Should schools be set targets to get more young people considering Apprenticeships? #GCSEResults2016

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It's #GCSEResults2016 Day!

Today is #GCSEResults2016, where pupils across the country will be tearing open those big brown envelopes to reveal those all-important grades.

Qualifications aren't the only thing employers are looking for

Grades, and indeed qualifications, are important. They are still used as a handy benchmarking tool for employers to determine whether that young person has the required academic creditials to fill a job role, apprenticeship or other programme of training in their company. However, qualifications aren’t the only thing employers are looking for.

EEF’s most recent skills survey found that around a thid of employers said they were experiencing recruitment difficulties due to candidates lacking relevant qualifications. A far greater number 67% said applicants lacked technical skills and 61% industry experience. So it’s actually a combination of these which will catch employers’ eye.

But let’s park the value of qualifications for a second and think about the next move for those young people today.

Manufacturers are looking to recruit young apprentices

79% of manufacturers plan to recruit an engineering apprentice in the next 12 months and 45% plan to recruit an apprentice in other areas such as IT, sales and marketing and finance.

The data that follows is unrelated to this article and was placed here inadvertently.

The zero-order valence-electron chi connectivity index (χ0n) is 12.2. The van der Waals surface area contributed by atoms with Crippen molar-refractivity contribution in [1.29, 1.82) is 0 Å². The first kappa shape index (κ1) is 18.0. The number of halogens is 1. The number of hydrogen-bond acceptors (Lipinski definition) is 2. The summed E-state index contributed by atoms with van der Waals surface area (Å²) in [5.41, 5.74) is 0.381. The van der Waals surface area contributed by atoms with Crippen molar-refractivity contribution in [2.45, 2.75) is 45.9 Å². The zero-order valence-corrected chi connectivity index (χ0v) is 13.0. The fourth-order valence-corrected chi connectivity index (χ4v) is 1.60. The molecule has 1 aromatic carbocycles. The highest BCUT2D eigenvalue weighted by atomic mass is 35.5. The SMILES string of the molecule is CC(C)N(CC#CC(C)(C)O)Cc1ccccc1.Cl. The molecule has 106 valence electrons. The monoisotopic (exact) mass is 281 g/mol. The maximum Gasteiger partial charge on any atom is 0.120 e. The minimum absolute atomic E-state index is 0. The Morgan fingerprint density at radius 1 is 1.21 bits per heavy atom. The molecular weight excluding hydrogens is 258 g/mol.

Manufacturers also tend to recruit younger apprentices, with 75% targeting the 16 to 18 year old age bracket. This is not surprising given around half of manufacturers say they offer apprenticeships to get young people into the workforce.

And with two in five companies saying over 40% of their workforce is over 50 years old…you can begin to see why...


The shrinking pool of young talent

So a huge demand for young people. Where are they all coming from?

Unfortuantely the number of young people is actually set to take a bit of a dip in the coming years, with ONS projections estimating quite a fall. Not good news for all of those companies planning on bringing in fresh, young talent.


But then the talent pool shrinks even more because, despite best efforts, the number of Key Stage 4 pupils (those collecting their GCSEs today) choosing an apprenticeship as their next "destination" is low.

Can you guess what it is?

Let me give you some other stats first….

In 2013-14:

  • 39% of Key Stage 4 pupils went on to a school sixth form
  • 34% went onto a further education college
  • 13% went onto a sixth form college.

And what percentage went onto an apprenticeship….?


That’s it!

What’s more…this figure hasn’t changed since 2010-11….unlike school sixth form which has crept up.


So what can be done?

We’ll we’ve tinkered around the edges with the former Education Secretary stating that the government will lay down regulations to ensure that all schools allow FE colleges to come in and talk to their pupils.

But is this really enough?

Unless there is some major incentive…or disincentive (carrot or stick) for schools to get pupils going onto Apprenticeships, it seems that any major progress is a long way off.

And that’s why we’d like to see targets for schools to send their pupils onto apprenticeships.

Every school knows about the 5 good GCSE passes benchmarking and that’s where all the focus is (it also plays quite a key role in league tables). But we think it's about time we really put the spotlight on apprenticeships and get well as young people, their parents employers and the government thinking more about apprenticeships.



Head of Education & Skills Policy

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